Hi there, I’m Natalie Guerboian, Special Education teacher here at Newcastle Elementary school, which participated in Kids Ocean Day 2010. It was a first time experience for me and my students, as I am a first year teacher. It was something special to see thousands of students coming together to help keep our oceans clean.

A few of my students were amazed to see the amount of trash left behind and washed up on the beach. They really enjoyed picking up the trash and having an impact on cleaning up a small part of our coastline. The experience of cleaning the beach taught them why it is important to recycle and throw away trash. I enjoyed watching their debates and reasoning as to why one item should or should not be recycled.

As one of my students said, “Ms. Guerboian, why is it so hard for people to just throw their trash in the trash cans?” It is so true. There is trash and recycling bins conveniently available for us, therefore there is no excuse for not properly dispensing trash.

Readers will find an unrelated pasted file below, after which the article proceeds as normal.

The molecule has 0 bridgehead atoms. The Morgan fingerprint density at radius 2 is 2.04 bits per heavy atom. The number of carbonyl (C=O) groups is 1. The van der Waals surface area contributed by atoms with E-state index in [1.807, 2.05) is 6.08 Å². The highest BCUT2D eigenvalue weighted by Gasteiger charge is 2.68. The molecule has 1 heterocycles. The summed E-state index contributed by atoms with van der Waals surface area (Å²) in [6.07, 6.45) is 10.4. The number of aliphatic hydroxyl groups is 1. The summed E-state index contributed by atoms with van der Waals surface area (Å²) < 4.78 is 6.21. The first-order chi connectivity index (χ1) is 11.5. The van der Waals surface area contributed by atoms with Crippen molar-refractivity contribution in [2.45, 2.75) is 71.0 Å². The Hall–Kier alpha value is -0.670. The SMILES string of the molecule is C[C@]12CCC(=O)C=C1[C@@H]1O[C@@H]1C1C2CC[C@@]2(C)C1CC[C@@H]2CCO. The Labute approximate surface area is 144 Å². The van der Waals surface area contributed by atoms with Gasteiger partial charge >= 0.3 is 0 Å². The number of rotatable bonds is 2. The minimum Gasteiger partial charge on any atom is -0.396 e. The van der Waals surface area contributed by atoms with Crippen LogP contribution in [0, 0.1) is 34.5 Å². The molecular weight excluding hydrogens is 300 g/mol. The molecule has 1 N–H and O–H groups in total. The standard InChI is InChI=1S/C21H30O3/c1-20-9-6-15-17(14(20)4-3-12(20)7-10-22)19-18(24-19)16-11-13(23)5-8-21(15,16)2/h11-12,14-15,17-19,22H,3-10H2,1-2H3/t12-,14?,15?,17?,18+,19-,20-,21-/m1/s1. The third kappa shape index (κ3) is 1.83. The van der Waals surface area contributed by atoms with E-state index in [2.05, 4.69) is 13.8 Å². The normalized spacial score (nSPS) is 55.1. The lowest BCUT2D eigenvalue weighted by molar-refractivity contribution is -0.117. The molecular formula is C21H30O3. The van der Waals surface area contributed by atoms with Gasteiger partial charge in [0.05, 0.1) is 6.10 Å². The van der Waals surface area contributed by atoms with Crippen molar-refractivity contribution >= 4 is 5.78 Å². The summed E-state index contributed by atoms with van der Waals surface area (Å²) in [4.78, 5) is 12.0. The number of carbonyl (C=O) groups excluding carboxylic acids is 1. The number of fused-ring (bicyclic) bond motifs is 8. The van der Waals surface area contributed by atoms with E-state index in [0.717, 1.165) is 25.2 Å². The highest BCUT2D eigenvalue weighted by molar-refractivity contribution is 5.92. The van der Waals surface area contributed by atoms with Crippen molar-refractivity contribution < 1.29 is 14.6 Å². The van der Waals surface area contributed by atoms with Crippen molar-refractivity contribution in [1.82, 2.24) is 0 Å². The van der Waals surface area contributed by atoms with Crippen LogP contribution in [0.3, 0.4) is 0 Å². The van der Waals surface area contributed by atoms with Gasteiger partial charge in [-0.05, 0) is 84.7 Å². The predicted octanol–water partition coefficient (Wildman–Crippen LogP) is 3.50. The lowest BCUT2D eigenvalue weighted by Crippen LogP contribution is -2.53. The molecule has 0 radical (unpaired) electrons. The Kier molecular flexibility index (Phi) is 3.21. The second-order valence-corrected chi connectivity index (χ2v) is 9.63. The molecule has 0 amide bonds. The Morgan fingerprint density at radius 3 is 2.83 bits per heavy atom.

I would like to see beach clean-ups take place more often, but that doesn’t mean we should only clean on “clean-up” days. My students and I witnessed how simple it is to clean up a beach. All you need is a garbage bag! We shouldn’t have to wait to be told to clean up; we should just do it ourselves.

When kids participate in these hands-on events, I feel it gives them a firsthand experience and a positive influence. In addition, they have a sense of accomplishment where they can say, “Hey, I’ve just saved a dolphin’s life by recycling that coke can”. My students and the rest of the millions of children out there are our future. They need to be aware about the effects of marine debris on animals. They need to utilize the three R’s (reduce, reuse, recycle) in their everyday life.

This planet is our home and it is our responsibility to maintain its beauty and care for it on a daily basis.

Natalie Guerboian is a first-year special education teacher at Newcastle Elementary School. Her classroom was one of the hundreds of such that participated in Kids Ocean Day, bringing the total number of students who attended the annual clean-up event at close to 4,000. Below you can see a video of Natalie talking about her and her students’ experience.